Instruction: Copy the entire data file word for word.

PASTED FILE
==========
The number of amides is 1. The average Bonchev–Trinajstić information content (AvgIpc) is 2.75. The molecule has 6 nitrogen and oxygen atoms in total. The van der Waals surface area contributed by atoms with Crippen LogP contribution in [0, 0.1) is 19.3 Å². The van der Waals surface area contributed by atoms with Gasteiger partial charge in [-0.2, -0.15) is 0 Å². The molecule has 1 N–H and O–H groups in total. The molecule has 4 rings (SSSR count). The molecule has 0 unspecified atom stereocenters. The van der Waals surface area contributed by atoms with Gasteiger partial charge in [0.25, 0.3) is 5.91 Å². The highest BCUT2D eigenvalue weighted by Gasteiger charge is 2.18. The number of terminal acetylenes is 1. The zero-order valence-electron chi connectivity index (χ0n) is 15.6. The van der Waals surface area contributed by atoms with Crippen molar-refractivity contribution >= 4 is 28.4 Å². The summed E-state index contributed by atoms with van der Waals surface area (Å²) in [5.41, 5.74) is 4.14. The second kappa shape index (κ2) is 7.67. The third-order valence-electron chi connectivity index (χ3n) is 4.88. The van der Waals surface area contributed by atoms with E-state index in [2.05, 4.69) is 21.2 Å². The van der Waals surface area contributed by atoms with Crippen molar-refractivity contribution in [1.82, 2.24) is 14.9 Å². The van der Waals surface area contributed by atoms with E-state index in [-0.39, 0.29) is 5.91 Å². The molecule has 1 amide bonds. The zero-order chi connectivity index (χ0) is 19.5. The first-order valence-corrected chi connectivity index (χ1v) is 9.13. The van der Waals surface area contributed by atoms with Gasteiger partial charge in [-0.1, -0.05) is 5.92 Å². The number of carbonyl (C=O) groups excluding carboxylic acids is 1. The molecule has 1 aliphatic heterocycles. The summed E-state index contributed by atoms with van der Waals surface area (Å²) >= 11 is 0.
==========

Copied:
The number of amides is 1. The average Bonchev–Trinajstić information content (AvgIpc) is 2.75. The molecule has 6 nitrogen and oxygen atoms in total. The van der Waals surface area contributed by atoms with Crippen LogP contribution in [0, 0.1) is 19.3 Å². The van der Waals surface area contributed by atoms with Gasteiger partial charge in [-0.2, -0.15) is 0 Å². The molecule has 1 N–H and O–H groups in total. The molecule has 4 rings (SSSR count). The molecule has 0 unspecified atom stereocenters. The van der Waals surface area contributed by atoms with Gasteiger partial charge in [0.25, 0.3) is 5.91 Å². The highest BCUT2D eigenvalue weighted by Gasteiger charge is 2.18. The number of terminal acetylenes is 1. The zero-order valence-electron chi connectivity index (χ0n) is 15.6. The van der Waals surface area contributed by atoms with Crippen molar-refractivity contribution >= 4 is 28.4 Å². The summed E-state index contributed by atoms with van der Waals surface area (Å²) in [5.41, 5.74) is 4.14. The second kappa shape index (κ2) is 7.67. The third-order valence-electron chi connectivity index (χ3n) is 4.88. The van der Waals surface area contributed by atoms with E-state index in [2.05, 4.69) is 21.2 Å². The van der Waals surface area contributed by atoms with Crippen molar-refractivity contribution in [1.82, 2.24) is 14.9 Å². The van der Waals surface area contributed by atoms with E-state index in [-0.39, 0.29) is 5.91 Å². The molecule has 1 amide bonds. The zero-order chi connectivity index (χ0) is 19.5. The first-order valence-corrected chi connectivity index (χ1v) is 9.13. The van der Waals surface area contributed by atoms with Gasteiger partial charge in [-0.1, -0.05) is 5.92 Å². The number of carbonyl (C=O) groups excluding carboxylic acids is 1. The molecule has 1 aliphatic heterocycles. The summed E-state index contributed by atoms with van der Waals surface area (Å²) >= 11 is 0.